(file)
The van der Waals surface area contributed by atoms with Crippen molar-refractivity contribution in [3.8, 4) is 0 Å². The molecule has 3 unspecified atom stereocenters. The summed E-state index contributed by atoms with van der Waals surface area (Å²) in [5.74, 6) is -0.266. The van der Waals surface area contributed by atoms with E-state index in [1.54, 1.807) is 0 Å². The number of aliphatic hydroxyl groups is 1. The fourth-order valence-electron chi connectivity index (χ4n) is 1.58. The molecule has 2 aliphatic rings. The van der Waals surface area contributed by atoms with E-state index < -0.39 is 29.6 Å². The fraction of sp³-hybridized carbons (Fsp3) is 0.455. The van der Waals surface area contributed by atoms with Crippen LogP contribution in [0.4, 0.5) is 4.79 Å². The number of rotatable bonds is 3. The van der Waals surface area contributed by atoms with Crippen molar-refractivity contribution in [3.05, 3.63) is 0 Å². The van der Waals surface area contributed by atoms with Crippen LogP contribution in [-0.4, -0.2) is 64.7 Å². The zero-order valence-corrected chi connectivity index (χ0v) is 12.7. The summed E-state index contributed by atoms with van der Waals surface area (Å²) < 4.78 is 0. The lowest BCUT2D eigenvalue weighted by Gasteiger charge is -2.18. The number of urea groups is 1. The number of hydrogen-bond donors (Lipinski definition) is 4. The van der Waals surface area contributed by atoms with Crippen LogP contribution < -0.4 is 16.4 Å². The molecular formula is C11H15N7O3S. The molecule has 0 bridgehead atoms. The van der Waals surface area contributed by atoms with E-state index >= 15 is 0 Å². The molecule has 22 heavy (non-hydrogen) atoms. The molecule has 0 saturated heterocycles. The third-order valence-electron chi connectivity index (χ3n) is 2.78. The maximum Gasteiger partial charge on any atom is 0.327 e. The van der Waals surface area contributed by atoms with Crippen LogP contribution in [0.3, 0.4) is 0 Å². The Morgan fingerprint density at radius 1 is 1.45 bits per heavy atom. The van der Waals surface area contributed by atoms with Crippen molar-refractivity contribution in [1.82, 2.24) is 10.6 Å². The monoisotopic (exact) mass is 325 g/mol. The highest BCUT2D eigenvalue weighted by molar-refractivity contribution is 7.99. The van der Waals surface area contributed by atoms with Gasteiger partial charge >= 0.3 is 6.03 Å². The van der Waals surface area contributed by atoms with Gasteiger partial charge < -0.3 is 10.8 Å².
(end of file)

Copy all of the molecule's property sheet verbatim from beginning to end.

The van der Waals surface area contributed by atoms with Crippen molar-refractivity contribution in [3.8, 4) is 0 Å². The molecule has 3 unspecified atom stereocenters. The summed E-state index contributed by atoms with van der Waals surface area (Å²) in [5.74, 6) is -0.266. The van der Waals surface area contributed by atoms with E-state index in [1.54, 1.807) is 0 Å². The number of aliphatic hydroxyl groups is 1. The fourth-order valence-electron chi connectivity index (χ4n) is 1.58. The molecule has 2 aliphatic rings. The van der Waals surface area contributed by atoms with E-state index < -0.39 is 29.6 Å². The fraction of sp³-hybridized carbons (Fsp3) is 0.455. The van der Waals surface area contributed by atoms with Crippen LogP contribution in [0.4, 0.5) is 4.79 Å². The number of rotatable bonds is 3. The van der Waals surface area contributed by atoms with Crippen molar-refractivity contribution in [3.05, 3.63) is 0 Å². The van der Waals surface area contributed by atoms with Crippen LogP contribution in [-0.4, -0.2) is 64.7 Å². The zero-order valence-corrected chi connectivity index (χ0v) is 12.7. The summed E-state index contributed by atoms with van der Waals surface area (Å²) < 4.78 is 0. The lowest BCUT2D eigenvalue weighted by Gasteiger charge is -2.18. The number of urea groups is 1. The number of hydrogen-bond donors (Lipinski definition) is 4. The van der Waals surface area contributed by atoms with Crippen LogP contribution < -0.4 is 16.4 Å². The molecular formula is C11H15N7O3S. The molecule has 0 bridgehead atoms. The van der Waals surface area contributed by atoms with E-state index >= 15 is 0 Å². The molecule has 22 heavy (non-hydrogen) atoms. The molecule has 0 saturated heterocycles. The third-order valence-electron chi connectivity index (χ3n) is 2.78. The maximum Gasteiger partial charge on any atom is 0.327 e. The van der Waals surface area contributed by atoms with Crippen LogP contribution in [0.3, 0.4) is 0 Å². The Morgan fingerprint density at radius 1 is 1.45 bits per heavy atom. The van der Waals surface area contributed by atoms with Crippen molar-refractivity contribution in [1.82, 2.24) is 10.6 Å². The monoisotopic (exact) mass is 325 g/mol. The highest BCUT2D eigenvalue weighted by molar-refractivity contribution is 7.99. The van der Waals surface area contributed by atoms with Gasteiger partial charge >= 0.3 is 6.03 Å². The van der Waals surface area contributed by atoms with Gasteiger partial charge < -0.3 is 10.8 Å².